New York's highest court recently addressed a legal dispute arising from an allegedly forged deed. There is no question a forged deed is invalid. But the question here was whether the parties wrongfully deprived of their property by the alleged forgery had filed their claim too late to be heard by the courts.
Faison v. Lewis
This case revolves around the ownership of a house in Brooklyn. The owner of the house died in 2000, leaving the property to her son and daughter. The daughter later transferred her one-half interest to her daughter, Tonya Lewis. In 2001, Lewis filed a “corrected deed,” which purported to transfer her uncle's one-half interest to her as well, giving her full ownership of the house.
After the uncle passed away in 2001, his daughter, Dorothy Faison, sued Lewis, claiming the corrected deed was a forgery, which her father never signed. Brooklyn Supreme Court initially dismissed the complaint in 2003, as Faison was not the administrator of her father's estate, and therefore lacked standing to sue.
Several years later, in 2009, Lewis took out a mortgage of approximately $270,000 on the house from Bank of America. The next year Faison was named administrator of her father's estate and proceeded to sue Lewis, Bank of America, and others, seeking “to declare the deed and mortgage null and void based on the alleged forgery,” which occurred as far back as 2000.
Brooklyn Supreme Court again dismissed Faison's complaint, this time because she filed after the expiration of the six-year statute of limitations governing fraud claims under New York law. The Appellate Division, Second Department, later upheld this dismissal with respect to the forgery claim against Bank of America. The Court of Appeals subsequently agreed to review this decision.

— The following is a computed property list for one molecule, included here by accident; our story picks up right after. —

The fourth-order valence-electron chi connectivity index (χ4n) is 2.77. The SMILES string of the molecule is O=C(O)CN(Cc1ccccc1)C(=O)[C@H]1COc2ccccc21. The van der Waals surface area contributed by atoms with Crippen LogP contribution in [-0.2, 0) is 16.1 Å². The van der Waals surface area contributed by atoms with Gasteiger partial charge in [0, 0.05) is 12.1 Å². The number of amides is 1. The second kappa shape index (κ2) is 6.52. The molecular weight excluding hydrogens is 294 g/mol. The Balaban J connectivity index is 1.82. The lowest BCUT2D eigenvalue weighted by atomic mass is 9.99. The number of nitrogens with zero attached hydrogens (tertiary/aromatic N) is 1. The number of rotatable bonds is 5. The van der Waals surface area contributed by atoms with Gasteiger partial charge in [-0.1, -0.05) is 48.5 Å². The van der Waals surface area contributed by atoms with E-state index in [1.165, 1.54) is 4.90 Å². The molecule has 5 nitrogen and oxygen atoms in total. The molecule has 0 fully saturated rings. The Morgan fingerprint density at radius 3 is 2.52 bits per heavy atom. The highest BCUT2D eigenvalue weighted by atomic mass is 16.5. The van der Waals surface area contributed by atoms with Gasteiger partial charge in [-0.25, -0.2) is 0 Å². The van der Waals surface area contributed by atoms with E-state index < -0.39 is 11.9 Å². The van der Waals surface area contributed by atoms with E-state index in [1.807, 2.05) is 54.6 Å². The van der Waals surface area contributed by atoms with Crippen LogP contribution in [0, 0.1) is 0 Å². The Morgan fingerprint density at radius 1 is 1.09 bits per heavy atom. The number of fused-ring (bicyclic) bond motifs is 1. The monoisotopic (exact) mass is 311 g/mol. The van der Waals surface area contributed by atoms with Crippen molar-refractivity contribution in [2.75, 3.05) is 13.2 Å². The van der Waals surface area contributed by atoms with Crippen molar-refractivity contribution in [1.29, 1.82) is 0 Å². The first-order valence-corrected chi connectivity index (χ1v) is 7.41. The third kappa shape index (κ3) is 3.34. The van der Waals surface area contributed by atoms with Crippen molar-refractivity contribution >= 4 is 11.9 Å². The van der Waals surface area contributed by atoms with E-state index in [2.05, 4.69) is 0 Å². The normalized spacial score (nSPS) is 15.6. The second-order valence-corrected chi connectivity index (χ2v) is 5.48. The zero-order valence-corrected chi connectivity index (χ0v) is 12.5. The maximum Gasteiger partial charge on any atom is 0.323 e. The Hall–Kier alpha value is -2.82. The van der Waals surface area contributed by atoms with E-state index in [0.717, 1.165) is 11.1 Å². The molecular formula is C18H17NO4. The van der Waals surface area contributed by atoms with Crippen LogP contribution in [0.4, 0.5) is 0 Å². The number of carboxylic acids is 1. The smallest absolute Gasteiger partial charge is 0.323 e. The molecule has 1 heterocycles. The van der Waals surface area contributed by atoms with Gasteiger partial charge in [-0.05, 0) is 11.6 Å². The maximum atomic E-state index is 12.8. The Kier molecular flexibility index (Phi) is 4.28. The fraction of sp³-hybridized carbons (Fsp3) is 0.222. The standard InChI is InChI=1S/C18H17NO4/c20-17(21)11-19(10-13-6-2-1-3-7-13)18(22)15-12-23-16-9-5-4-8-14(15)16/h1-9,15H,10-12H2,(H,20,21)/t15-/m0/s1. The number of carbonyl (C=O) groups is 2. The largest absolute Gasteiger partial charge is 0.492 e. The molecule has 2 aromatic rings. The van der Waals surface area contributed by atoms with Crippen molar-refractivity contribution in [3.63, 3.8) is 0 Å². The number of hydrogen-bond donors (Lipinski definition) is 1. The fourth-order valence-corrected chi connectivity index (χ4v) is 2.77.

In a May 12 opinion, a divided Court of Appeals reversed the two lower courts and held Faison could proceed with her case against Bank of America. Assuming for purposes of this appeal the corrected deed was in fact forged, the Court of Appeals said the statute of limitations did not apply. Judge Jenny Rivera, writing for the majority, said a forged deed “was void at its inception,” and similarly any “encumbrance,” such as a mortgage, on the property based on a forged title is legally void. In other words, as a matter of law, a forged deed has no legal authority and cannot form the basis of a valid mortgage. And Judge Rivera, citing prior New York case law, said the Court would not “not impose statutes of limitations on forged deeds because the resulting prejudice to the 'rights of the true owner of real estate' only 'open[s] the door for the destruction of all titles, and makes[s] it much easier for the criminal to purloin real than personal property'.”
Need Help With Real Property Titles?
The Court of Appeals' decision is good news for anyone who seeks to recover property improperly transferred by a forged deed. Establishing legal title to real estate is often a complicated matter. If you need advice from an experienced New York real estate attorney, contact our offices right away.